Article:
How Working Parents Can Use Technology To Monitor Their Child

ParentCircle brings to you a series of articles on the Do’s and Don’ts of using technology to monitor your child. In this first part, we discuss monitoring infants using a baby monitor.

By Dr Meghna Singhal  • 5 min read

How Working Parents Can Use Technology To Monitor Their Child

As an expecting parent, you have probably made extensive lists for what you need for your baby. Diapers, blankets, and baby clothes probably figure on top of your list.

Have you given a thought about whether or not to buy a baby monitor?

Some of your friends swear by their monitor, saying that it helped give them sanity. Whereas others said it was not at all necessary. How can you know if it’ll be helpful for you?

There is no right or wrong choice when it comes to baby monitors. The decision to invest in a baby monitor depends on a number of factors. Below we list a few questions you can consider to help you decide if you and your partner require one:

1. How big is your home?

If your apartment is small, you will be able to hear every time your child whimpers or cries. But if you reside in a big house, or in an otherwise noisy locality, where you’re likely to miss your baby’s calls for attention, it makes sense to get a monitor.

2. What will you be doing when your baby naps?

If your baby sleeps in the same room as you, you probably don’t need a monitor. But if you’d like to keep tabs on your baby’s cries while you’re taking calls or working from another room, a monitor might be just the thing you need.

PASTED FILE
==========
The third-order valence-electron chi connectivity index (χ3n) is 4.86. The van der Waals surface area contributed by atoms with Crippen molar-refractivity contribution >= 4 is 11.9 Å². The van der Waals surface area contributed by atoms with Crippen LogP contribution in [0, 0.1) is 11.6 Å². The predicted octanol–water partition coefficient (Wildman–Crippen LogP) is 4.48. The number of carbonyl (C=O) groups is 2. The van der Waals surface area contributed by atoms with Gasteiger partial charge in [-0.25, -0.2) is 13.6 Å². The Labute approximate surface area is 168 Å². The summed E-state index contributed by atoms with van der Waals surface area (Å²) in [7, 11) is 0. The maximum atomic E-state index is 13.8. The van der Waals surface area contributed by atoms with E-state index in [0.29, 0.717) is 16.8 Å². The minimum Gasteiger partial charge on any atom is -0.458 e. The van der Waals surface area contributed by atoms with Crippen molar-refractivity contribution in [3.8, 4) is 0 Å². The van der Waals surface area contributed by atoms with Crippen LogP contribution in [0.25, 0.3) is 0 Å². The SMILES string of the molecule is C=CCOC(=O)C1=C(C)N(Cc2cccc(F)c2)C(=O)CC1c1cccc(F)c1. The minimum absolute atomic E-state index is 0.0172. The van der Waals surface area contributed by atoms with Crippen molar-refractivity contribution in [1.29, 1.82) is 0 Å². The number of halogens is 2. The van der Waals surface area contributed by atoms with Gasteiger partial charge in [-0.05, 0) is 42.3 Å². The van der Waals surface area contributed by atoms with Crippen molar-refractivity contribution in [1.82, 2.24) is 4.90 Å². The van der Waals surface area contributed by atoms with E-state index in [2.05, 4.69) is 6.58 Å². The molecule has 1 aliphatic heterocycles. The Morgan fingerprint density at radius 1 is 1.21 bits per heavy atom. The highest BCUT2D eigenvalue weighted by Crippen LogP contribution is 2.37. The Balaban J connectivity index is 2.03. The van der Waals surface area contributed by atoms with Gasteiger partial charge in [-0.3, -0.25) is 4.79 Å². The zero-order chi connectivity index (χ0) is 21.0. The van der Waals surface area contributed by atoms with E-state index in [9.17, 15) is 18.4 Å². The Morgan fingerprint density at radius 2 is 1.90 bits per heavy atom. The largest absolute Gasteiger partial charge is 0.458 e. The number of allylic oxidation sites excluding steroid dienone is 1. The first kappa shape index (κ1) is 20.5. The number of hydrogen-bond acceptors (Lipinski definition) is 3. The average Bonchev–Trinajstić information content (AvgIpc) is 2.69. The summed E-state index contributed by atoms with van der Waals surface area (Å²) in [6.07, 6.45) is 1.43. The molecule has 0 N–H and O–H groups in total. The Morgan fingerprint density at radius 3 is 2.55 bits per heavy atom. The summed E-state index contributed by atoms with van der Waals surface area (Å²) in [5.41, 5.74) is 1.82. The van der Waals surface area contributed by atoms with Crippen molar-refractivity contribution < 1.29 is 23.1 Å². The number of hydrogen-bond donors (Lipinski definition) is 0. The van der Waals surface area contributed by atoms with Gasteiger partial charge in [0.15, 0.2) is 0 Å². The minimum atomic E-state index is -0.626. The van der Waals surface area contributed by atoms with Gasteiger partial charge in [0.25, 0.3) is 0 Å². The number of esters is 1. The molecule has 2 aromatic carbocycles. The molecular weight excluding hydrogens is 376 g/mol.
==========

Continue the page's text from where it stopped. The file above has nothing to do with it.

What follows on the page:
3. What else could you use a monitor for?

A monitor is useful to give you a breather (read: not obsessing about whether it was your baby’s cries you heard while showering or a dog’s bark!) in many situations:

  • You could use it while running errands during your baby’s sleep (e.g., taking your dog out for a walk, working in the garden, working in the kitchen)
  • You could use the monitor if your baby is a light sleeper and regularly checking in on him causes him disturbance
  • You could use it during naptime if you want to take your older child outside in your garden or balcony
  • You could continue to use it when your baby grows up and enters toddlerhood, to supervise him during independent playtime for brief periods of time
  • You could also use the monitor when you’re in a new place travelling.

If you do decide to get a monitor, there is a wide range to choose from.

What kind of baby monitor would you choose?

  • Based on your requirements, you could pick an audio-only monitor. You could choose to get one with a light-up sound indicator, to visually monitor the noise level. Just looking at the lights can help you know how loud your baby is, while you’re working from home.
  • You could also choose from a wide variety of camera monitors. A camera monitor with a night vision feature helps you see your baby clearly at night without switching on the night and risking waking him.